Ever since the offseason began in January, there have been “way too early” top 25 lists and all the offshoots—all the way to the first official one, the preseason Coaches Poll that had Boise State at No. 22. The Broncos have been placed from the mid-teens to the mid-20’s, but I can’t recall any rankings that didn’t include them at all. Until now. The Sports Illustrated Preseason Top 25 has no Boise State, but it does have the “defending national champion,” UCF, at No. 17. Also out of the AAC, there’s Houston at No. 20. And from Conference USA, Florida Atlantic at No. 25. Oh well, so Boise State misses one. Cliché alert: It’s not where you start, it’s where you finish. CBSSports.com released its rankings for all 129 FBS teams yesterday. The site tabs Boise State 21st and UCF 23rd.
ESPN.com laid out “the most important fall camp storyline for each Top 25 team” yesterday. For Boise State (which is No. 19 on ESPN’s preseason list): “Transition at receiver.” On paper, that makes sense. “The only real question mark for a veteran-laden team is receiver and the production vacated by 1,500-yard wideout Cedrick Wilson,” writes Joe Trotter. “The Broncos are hoping that promising sophomore Octavius Evans can help make up for that loss. He has already been turning heads this preseason.” All true. But the only real question mark? We go back to that tight end issue again. There’s so much responsibility at that position in the Boise State offense. One example would be Alec Dhanens, now gone. His occasional appearances at fullback were an important part of the Broncos’ running game.
With true freshman wide receiver Cam Thomas having not qualified academically, Boise State had a scholarship available. And this late in the game, there aren’t going to be any unexpected additions to the roster. So coach Bryan Harsin used it yesterday on a walk-on. These surprise announcements get more creative all the time. At a team meeting, Harsin held up a blue T-shirt with “I crushed every deck this summer” on the front, a reference to the traditional running of the upper deck at Albertsons Stadium (over and over and over). He was presenting it to punter Quinn Skillin, and then he turned it around to reveal “And all I got was this full-ride scholarship” on the back. Boom. Emotion. Skillin averaged 40.4 yards per punt last season, placing 18 boots inside the 20-yard line.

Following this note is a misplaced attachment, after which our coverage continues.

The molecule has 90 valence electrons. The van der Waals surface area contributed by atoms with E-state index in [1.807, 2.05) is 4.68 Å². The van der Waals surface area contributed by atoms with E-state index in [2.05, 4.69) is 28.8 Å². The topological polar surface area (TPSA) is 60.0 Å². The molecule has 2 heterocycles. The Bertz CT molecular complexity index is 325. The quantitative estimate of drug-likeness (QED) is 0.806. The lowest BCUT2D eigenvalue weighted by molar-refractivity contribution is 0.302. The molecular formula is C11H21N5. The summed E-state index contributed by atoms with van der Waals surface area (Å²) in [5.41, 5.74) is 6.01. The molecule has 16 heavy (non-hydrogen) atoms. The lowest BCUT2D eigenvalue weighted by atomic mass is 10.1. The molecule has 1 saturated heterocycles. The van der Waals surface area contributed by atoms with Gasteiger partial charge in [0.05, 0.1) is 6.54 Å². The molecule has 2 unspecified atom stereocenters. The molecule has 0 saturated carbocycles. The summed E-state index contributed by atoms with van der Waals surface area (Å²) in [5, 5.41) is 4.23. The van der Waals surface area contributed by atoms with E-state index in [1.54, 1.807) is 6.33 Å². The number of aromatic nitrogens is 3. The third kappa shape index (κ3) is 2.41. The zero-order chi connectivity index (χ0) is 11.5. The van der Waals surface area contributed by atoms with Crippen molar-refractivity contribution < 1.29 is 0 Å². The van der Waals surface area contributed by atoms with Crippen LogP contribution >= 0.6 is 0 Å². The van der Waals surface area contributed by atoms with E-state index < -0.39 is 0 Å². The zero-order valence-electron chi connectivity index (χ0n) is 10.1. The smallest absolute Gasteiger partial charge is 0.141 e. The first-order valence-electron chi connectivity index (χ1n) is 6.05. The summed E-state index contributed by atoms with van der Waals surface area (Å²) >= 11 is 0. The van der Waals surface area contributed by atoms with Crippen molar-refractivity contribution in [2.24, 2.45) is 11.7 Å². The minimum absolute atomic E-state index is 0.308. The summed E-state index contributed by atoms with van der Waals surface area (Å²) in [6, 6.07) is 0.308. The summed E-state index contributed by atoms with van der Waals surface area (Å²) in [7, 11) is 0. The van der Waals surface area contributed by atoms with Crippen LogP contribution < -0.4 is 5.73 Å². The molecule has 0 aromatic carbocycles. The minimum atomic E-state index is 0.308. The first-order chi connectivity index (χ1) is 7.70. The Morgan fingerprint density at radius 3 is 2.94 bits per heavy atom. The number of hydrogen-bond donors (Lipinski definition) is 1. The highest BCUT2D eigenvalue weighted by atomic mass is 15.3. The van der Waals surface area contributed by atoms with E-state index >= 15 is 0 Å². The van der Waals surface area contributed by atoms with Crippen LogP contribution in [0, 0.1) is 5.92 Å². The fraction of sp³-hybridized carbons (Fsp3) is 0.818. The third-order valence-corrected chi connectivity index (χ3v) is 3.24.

So far, talk of the Boise State running game has centered on returning 1,000-yard rusher Alexander Mattison and true freshman Andrew Van Buren. Robert Mahone, the presumed backup to Mattison, has turned into the tweener and has been somewhat anonymous. Fans clamored for more Mahone after he was the only running back to manage any appreciable yards in the thumping at the hands of Virginia last September. He then got the start in the next game at BYU, lost a fumble in the first quarter, and played sparingly the rest of the season. He did get 12 carries in the Las Vegas Bowl win over Oregon but managed only 40 yards. Mahone is a rejuvenated guy now, though. “He changed his body this summer,” said Harsin. “Now we’ll see what he brings to the backfield.”